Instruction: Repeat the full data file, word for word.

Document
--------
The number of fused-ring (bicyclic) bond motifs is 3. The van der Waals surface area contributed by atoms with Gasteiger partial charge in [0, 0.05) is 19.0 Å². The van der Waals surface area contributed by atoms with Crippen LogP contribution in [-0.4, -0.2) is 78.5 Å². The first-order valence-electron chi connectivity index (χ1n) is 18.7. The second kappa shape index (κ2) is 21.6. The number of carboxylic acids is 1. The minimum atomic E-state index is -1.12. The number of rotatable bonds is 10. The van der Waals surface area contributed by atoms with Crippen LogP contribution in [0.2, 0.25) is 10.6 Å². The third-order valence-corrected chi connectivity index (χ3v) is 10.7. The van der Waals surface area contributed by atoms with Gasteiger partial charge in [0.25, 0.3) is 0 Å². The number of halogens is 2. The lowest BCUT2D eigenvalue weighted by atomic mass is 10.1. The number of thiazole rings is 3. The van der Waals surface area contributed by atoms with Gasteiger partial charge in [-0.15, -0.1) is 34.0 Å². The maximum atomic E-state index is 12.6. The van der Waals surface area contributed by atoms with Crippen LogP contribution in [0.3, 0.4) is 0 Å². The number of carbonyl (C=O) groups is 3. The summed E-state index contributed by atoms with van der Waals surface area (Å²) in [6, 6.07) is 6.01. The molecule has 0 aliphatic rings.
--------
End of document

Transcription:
The number of fused-ring (bicyclic) bond motifs is 3. The van der Waals surface area contributed by atoms with Gasteiger partial charge in [0, 0.05) is 19.0 Å². The van der Waals surface area contributed by atoms with Crippen LogP contribution in [-0.4, -0.2) is 78.5 Å². The first-order valence-electron chi connectivity index (χ1n) is 18.7. The second kappa shape index (κ2) is 21.6. The number of carboxylic acids is 1. The minimum atomic E-state index is -1.12. The number of rotatable bonds is 10. The van der Waals surface area contributed by atoms with Crippen LogP contribution in [0.2, 0.25) is 10.6 Å². The third-order valence-corrected chi connectivity index (χ3v) is 10.7. The van der Waals surface area contributed by atoms with Gasteiger partial charge in [0.25, 0.3) is 0 Å². The number of halogens is 2. The lowest BCUT2D eigenvalue weighted by atomic mass is 10.1. The number of thiazole rings is 3. The van der Waals surface area contributed by atoms with Gasteiger partial charge in [-0.15, -0.1) is 34.0 Å². The maximum atomic E-state index is 12.6. The van der Waals surface area contributed by atoms with Crippen LogP contribution in [0.3, 0.4) is 0 Å². The number of carbonyl (C=O) groups is 3. The summed E-state index contributed by atoms with van der Waals surface area (Å²) in [6, 6.07) is 6.01. The molecule has 0 aliphatic rings.